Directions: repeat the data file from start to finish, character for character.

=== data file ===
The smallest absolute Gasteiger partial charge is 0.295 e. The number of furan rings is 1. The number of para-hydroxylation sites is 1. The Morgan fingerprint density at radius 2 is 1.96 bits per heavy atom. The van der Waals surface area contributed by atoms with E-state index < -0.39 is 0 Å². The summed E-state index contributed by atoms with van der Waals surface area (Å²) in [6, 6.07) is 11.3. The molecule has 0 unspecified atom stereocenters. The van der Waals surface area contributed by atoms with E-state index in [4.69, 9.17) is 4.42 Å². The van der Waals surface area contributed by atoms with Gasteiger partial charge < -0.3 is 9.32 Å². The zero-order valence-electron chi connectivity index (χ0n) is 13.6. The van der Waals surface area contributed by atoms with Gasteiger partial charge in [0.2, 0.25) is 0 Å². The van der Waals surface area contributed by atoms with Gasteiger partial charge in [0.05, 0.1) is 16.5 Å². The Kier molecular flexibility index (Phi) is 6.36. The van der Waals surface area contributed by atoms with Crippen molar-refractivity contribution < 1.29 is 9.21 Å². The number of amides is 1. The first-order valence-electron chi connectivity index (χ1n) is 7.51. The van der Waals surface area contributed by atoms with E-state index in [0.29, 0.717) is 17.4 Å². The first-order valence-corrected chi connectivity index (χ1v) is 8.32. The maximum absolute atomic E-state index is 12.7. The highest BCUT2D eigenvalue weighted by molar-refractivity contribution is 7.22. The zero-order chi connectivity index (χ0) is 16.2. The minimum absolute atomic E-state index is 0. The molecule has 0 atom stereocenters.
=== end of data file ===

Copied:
The smallest absolute Gasteiger partial charge is 0.295 e. The number of furan rings is 1. The number of para-hydroxylation sites is 1. The Morgan fingerprint density at radius 2 is 1.96 bits per heavy atom. The van der Waals surface area contributed by atoms with E-state index < -0.39 is 0 Å². The summed E-state index contributed by atoms with van der Waals surface area (Å²) in [6, 6.07) is 11.3. The molecule has 0 unspecified atom stereocenters. The van der Waals surface area contributed by atoms with E-state index in [4.69, 9.17) is 4.42 Å². The van der Waals surface area contributed by atoms with Gasteiger partial charge < -0.3 is 9.32 Å². The zero-order valence-electron chi connectivity index (χ0n) is 13.6. The van der Waals surface area contributed by atoms with Gasteiger partial charge in [0.2, 0.25) is 0 Å². The van der Waals surface area contributed by atoms with Gasteiger partial charge in [0.05, 0.1) is 16.5 Å². The Kier molecular flexibility index (Phi) is 6.36. The van der Waals surface area contributed by atoms with Crippen molar-refractivity contribution < 1.29 is 9.21 Å². The number of amides is 1. The first-order valence-electron chi connectivity index (χ1n) is 7.51. The van der Waals surface area contributed by atoms with E-state index in [0.29, 0.717) is 17.4 Å². The first-order valence-corrected chi connectivity index (χ1v) is 8.32. The maximum absolute atomic E-state index is 12.7. The highest BCUT2D eigenvalue weighted by molar-refractivity contribution is 7.22. The zero-order chi connectivity index (χ0) is 16.2. The minimum absolute atomic E-state index is 0. The molecule has 0 atom stereocenters.